Capital Punishment As Human Sacrifice: A Societal Ritual as Depicted in George Elliot’s Adam Bede

By Roberta M. Harding / Buffalo Law Review 48, 175-248, on 1 January 2000

The ritual slaughter of humans for sacrificial purposes has an ancient provenance. Few members of modern society would be inclined to believe that killing humans for sacrificial purposes continues. Of those, most probably envision it only being practiced by individuals who belong to “uncivilized,” or non-“First-World” cultures. Upon closer scrutiny, however, it becomes apparent that this is a misconception because the past and present practice of capital punishment includes a thinly disguised manifestation of the ritualized killing of people, otherwise known as human sacrifice. The purpose of this article is to identify, describe, and analyze the historic and contemporary connection between the practices of capital punishment and human sacrifice. After describing how human sacrifice constitutes an integral component of capital punishment, it will be argued that the institutionalization of this antiquated barbaric ritual, vis-a-vis the use of capital punishment, renders the present use of the death penalty in the United States incompatible with “the evolving standards of decency that mark the progress of a maturing society”; and that consequently, this facet of capital punishment renders the penalty at odds with the Eighth Amendment’s prohibition against the infliction of “cruel and unusual” punishments.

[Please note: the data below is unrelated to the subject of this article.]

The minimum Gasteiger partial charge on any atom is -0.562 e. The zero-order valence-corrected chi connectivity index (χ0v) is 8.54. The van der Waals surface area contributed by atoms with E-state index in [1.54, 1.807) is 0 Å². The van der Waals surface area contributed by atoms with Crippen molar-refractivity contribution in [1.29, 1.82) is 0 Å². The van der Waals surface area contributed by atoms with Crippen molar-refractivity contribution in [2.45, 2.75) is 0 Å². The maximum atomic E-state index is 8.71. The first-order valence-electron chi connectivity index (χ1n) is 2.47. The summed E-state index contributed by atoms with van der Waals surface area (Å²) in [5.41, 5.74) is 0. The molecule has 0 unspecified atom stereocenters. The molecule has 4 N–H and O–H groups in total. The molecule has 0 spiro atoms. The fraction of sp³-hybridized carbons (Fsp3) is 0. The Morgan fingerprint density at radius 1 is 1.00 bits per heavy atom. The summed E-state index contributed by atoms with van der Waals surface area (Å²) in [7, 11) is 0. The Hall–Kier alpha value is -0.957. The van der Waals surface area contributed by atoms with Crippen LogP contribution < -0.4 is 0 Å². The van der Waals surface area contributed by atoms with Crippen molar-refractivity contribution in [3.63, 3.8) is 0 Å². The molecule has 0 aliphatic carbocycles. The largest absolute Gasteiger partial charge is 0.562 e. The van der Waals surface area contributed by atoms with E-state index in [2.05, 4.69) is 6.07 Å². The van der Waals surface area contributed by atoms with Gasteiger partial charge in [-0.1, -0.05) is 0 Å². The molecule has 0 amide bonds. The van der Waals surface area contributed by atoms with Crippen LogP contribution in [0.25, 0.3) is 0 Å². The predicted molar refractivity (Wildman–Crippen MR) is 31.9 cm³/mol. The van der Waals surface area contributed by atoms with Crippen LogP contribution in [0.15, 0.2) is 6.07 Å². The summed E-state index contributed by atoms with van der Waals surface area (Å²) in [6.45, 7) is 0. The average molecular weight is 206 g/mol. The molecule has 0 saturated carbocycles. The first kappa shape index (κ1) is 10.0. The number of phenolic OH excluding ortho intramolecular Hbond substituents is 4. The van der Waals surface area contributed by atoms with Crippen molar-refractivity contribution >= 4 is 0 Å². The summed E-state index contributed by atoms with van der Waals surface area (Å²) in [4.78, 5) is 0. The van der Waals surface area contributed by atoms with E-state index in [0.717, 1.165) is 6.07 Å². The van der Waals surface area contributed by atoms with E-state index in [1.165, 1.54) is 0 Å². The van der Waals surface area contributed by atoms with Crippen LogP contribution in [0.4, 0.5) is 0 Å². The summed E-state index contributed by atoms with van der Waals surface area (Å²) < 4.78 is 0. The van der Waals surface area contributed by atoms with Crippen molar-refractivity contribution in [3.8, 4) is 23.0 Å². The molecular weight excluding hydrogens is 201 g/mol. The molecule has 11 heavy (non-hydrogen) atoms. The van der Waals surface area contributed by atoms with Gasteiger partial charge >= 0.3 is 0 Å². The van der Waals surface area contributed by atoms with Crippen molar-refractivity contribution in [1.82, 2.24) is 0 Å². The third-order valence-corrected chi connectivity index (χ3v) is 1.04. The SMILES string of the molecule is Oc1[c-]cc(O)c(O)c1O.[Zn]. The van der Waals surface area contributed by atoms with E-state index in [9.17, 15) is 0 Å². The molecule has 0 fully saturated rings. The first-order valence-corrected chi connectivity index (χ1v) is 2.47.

• Document type Article
  • Countries list United States
  • Themes list Cruel, Inhuman and Degrading Treatment and Punishment,